11 victories highlight Stimmel’s ‘unbelievable’ 2023 season
By Mike Dudurich • January 29, 2024
Use your favorite adjective to describe the summer that Rick Stimmel had in 2023, but understand that adjective must start at a level no lower than ‘spectacular’ or ‘mind-numbing.’
It was that good. Period.
“Even this far removed from it now, it’s still unbelievable,” Stimmel said. “I don’t hit it as far as I used to, but I think I made better decisions this year and it paid off.”
The first ‘better decision’ was deciding to put the peg in the ground early and often.
He won 11 golf tournaments across the state and region at a variety of levels of competition. Yes, that number is correct: 11.
Call it a year unlike any other. Not bad for a 56-year-old, wouldn’t you agree?
His year was so good, in fact, that he earned Player of the Year, and Senior Player of the Year honors from the Western Pennsylvania Golf Association. He also claimed the Senior Player of the Year from the Pennsylvania Golf Association, and the Tri-State Section, PGA, Player of the Year.
That’s something that hadn’t been done prior to 2023. And his accomplishments on the course rank right up there, as well.
And if 11 wins weren’t mind-boggling enough, Stimmel also finished second five times, with two losses in playoffs.
Sometimes when you make comparisons, they turn out to be like comparing apples to oranges.
Stimmel’s season was a headline maker with a couple other seasons that came to mind immediately, like Byron Nelson’s 1945 season on the PGA Tour. The smooth-talking Texan won 18 of 30 professional events he competed in that year – with 11 of those 18 coming consecutively.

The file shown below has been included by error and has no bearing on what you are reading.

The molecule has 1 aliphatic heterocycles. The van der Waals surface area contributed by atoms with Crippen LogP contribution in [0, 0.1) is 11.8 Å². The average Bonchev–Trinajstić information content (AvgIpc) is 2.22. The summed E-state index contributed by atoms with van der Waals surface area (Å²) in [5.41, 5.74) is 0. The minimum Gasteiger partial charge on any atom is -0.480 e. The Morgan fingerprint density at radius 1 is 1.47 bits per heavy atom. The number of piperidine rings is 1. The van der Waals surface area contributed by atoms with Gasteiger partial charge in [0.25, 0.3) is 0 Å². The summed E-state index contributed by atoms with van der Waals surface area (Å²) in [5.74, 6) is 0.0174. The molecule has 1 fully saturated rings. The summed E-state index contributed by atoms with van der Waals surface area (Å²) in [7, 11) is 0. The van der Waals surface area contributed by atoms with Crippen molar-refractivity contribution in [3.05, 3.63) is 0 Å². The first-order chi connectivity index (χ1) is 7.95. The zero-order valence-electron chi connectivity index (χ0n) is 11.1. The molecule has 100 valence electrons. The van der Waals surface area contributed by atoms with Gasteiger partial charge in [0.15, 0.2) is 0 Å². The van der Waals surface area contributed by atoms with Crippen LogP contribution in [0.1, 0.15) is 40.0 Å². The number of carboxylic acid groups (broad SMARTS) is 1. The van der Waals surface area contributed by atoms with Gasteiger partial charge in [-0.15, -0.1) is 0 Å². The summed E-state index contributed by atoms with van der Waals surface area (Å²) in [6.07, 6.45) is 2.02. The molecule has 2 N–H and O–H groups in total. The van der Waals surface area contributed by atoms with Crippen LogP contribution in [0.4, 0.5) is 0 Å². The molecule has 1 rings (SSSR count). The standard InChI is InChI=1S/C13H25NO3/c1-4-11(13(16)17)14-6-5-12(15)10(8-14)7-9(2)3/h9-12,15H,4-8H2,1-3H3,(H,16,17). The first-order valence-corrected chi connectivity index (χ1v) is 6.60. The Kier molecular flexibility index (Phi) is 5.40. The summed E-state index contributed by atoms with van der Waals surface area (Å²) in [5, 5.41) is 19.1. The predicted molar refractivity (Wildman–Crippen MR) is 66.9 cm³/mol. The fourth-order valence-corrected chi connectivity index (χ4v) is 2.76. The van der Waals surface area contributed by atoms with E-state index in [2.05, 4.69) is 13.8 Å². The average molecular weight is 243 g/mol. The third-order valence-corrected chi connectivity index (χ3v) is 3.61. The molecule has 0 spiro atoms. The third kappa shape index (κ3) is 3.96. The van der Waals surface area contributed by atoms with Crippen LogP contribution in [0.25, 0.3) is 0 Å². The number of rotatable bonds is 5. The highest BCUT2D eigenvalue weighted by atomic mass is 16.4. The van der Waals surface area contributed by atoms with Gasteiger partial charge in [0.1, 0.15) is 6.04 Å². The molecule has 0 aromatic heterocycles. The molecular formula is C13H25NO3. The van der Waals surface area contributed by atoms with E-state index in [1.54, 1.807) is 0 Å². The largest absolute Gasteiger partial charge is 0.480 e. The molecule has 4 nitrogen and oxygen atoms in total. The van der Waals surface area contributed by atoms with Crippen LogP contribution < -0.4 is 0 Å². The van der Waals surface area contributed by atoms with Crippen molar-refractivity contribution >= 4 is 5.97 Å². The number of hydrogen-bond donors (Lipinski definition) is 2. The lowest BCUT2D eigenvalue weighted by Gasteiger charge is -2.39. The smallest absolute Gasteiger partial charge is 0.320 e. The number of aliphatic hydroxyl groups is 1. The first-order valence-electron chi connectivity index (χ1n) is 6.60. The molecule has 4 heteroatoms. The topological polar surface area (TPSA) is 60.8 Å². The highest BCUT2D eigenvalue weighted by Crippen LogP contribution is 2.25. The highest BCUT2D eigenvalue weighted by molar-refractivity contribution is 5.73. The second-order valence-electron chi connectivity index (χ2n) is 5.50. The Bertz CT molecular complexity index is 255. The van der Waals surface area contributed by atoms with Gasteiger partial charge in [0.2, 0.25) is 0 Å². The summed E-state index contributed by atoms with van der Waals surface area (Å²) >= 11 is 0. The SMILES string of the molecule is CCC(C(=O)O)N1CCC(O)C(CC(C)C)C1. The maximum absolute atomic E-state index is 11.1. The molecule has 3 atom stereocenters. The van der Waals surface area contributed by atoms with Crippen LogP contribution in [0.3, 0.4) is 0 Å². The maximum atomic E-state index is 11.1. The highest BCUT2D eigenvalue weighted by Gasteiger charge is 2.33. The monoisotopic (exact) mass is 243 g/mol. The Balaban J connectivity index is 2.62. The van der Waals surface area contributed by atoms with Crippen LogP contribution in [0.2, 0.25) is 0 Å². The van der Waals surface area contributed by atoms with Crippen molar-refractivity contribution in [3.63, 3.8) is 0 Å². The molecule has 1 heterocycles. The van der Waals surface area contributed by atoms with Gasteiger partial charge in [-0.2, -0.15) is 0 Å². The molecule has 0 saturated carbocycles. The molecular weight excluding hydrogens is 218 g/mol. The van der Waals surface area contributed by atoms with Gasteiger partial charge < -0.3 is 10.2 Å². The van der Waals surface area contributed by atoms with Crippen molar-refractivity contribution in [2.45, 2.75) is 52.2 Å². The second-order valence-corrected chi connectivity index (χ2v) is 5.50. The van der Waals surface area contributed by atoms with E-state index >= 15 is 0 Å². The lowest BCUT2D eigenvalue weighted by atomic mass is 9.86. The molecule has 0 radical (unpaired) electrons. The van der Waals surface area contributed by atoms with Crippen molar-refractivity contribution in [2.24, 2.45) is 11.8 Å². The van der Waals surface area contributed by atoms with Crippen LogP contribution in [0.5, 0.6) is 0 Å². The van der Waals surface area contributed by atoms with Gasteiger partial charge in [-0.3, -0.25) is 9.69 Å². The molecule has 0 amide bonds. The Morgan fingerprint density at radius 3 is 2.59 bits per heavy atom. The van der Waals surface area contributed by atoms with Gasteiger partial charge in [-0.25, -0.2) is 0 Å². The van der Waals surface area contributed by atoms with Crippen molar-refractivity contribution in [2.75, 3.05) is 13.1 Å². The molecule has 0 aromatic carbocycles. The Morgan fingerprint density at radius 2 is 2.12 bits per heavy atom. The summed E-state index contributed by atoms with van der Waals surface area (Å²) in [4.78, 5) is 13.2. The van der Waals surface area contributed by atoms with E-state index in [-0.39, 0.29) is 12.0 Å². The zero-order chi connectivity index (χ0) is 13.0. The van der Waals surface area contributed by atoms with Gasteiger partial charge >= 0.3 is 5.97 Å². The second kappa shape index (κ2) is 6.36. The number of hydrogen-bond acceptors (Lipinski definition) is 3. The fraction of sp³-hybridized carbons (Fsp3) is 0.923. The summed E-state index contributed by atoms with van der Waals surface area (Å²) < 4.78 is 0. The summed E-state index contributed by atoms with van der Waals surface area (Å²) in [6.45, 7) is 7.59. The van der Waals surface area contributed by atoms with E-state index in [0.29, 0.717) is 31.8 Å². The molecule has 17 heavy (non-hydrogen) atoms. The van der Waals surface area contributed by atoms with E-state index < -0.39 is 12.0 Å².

More recently, Tiger Woods had a bit of a go in 2000, didn’t he? Woods won nine times, taking that year’s final three majors. He set or tied 27 PGA Tour records on the way to finishing in the top five in 17 of the 20 events he played.
“This season really was amazing,” Stimmel said of his performance in 2023. “I felt like I was in contention every single week and that I had a chance to win every single week. And I feel like I only gave one tournament away all year.”
Here’s the breakdown of Stimmel’s successes:
He won the Pennsylvania Senior Amateur with scores of 70-71-141 in a playoff over Sean Knapp. Stimmel made three birdies over the last four holes that drew him into a tie with Knapp, forcing the playoff. He also claimed victory the prestigious George Dressler Invitational.
Stimmel was the champion of the Tri-State Amateur, the Tri-State Open, the Tri-State Senior Amateur, the John Aber Memorial, and the Tam O’Shanter Open.
“If you win once a year – I think that winning is hard and is even harder today because of the competition,” Stimmel said. “I have to give (Knapp) a lot of credit. He’s been a friend and competitor for 30 years. He’s been a good asset and friend.”
It appeared that Stimmel had punctuated his summer of glory with a victory in the Senior Porter Cup, joining the competition as a late addition to that field, getting in just a few days before the event started because of a late withdrawal.
But then, to formally announce his arrival on the Senior Amateur field, he won the Dixie Amateur and the Society of Seniors Ralph Bogart events in following weeks.
“I think the thing we all have to learn is don’t underestimate anybody,” Stimmel said. “My main thing is, when I got to Senior Golf, I didn’t underestimate anybody.”
One of his long-time friends and competitors expected nothing less from Stimmel.
“Rick has always been super-talented and now he’s started making a lot of putts,” said Knapp, who – along with Nathan Smith – has long been considered the cream of the crop in Western Pennsylvania golf.
Now, with Stimmel making putts, the WPGA’s dynamic duo are having to make room on the top rung of the podium for Stimmel, who has worked long and hard to reach the position of greatness he holds.
“I’m thinking he’s not quite done winning yet,” Knapp added.
Yep, there are years, and then there was Rick Stimmel’s year.
About the WPGA
Founded in 1899, the Western Pennsylvania Golf Association is the steward of amateur golf in the region. Started by five Member Clubs, the association now has nearly 200 Member Clubs and nearly 37,000 members. The WPGA conducts 14 individual competitions and 10 team events, and administers the WPGA Scholarship Fund and Western Pennsylvania Golf Hall of Fame.